Three dimensional characters in fiction are those whose actions, words, relationships, behaviour and inner life all work together to win our empathy.  Just as the hallmark of a great leader is the ability to win people’s confidence, the sign of a great character in fiction is that we care for them deeply, whether their actions are “good” or “bad” or far less easily defined. Whilst reading a recent novel I was starting to intensely dislike a certain character, when his actions and behaviour were depicted from the viewpoint of someone else. But then the author took me into his viewpoint – and my attitude to him was transformed.

I believe we only need to see and understand someone’s inner life, to feel that empathy for them.

Do share in the comments. Which are your favourite three dimensional characters in fiction, and why?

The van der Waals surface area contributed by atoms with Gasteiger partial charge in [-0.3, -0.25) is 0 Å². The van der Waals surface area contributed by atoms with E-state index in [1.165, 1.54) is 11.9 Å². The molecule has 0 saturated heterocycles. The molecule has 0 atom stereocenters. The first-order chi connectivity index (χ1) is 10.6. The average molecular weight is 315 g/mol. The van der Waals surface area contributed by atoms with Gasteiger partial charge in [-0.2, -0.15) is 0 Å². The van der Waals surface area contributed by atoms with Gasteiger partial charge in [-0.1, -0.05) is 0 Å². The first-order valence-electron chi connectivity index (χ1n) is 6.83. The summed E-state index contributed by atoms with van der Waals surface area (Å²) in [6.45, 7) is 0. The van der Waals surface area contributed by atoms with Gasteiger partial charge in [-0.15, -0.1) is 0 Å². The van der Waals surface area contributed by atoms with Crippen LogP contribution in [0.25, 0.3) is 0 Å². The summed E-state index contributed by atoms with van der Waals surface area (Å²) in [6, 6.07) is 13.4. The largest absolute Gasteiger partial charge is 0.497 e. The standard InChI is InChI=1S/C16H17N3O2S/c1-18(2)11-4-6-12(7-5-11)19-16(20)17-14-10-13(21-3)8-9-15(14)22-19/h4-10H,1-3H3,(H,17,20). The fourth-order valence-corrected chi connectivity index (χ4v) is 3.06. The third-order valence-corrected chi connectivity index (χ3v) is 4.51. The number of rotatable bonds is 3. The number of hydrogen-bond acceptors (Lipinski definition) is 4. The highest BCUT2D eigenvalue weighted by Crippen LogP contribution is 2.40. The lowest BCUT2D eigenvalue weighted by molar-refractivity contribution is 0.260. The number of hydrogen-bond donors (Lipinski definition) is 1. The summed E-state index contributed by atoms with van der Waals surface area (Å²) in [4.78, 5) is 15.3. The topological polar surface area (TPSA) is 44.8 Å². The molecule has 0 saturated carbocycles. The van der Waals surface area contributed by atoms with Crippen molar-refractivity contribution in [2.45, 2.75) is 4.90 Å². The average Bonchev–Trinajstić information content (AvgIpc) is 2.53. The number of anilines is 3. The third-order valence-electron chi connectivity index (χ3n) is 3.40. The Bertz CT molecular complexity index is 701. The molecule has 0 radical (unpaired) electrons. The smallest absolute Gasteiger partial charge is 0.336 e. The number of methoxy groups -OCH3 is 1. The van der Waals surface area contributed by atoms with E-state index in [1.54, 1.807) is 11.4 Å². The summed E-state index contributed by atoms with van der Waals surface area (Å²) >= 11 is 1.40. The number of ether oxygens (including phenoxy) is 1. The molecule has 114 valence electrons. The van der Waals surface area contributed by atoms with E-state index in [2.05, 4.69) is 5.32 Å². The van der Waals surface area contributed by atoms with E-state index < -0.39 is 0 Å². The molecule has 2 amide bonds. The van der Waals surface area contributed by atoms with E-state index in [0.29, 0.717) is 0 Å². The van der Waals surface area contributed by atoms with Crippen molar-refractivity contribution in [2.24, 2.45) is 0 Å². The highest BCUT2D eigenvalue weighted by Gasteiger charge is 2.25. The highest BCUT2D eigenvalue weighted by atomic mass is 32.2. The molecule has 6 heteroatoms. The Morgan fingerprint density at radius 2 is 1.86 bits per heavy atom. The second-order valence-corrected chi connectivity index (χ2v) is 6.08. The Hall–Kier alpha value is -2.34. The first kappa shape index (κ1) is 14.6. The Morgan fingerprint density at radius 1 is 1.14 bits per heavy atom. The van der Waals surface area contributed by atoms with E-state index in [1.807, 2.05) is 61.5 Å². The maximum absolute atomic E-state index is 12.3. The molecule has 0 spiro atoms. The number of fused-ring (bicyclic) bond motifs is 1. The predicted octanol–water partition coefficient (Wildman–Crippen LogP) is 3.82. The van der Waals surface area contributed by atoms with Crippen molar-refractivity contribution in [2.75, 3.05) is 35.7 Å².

The Creative Power of an Intense Group of People in the Hothouse Environment of a Writers Retreat

Mystical Circles by SC Skillman

Mystical Circles by SC Skillman

I’ve now finished my series of Cave posts as new inspiration has intervened!

One of my fellow bloggers Lance Greenfield has just opened up thoughts of writers retreats by reblogging this post on the subject by Max Dunbar. Lance then went on to ask his own followers for their responses to Max’s thoughts, and whether it would be worthwhile for him to go on one of the many writers’ courses or retreats that are available here in the UK.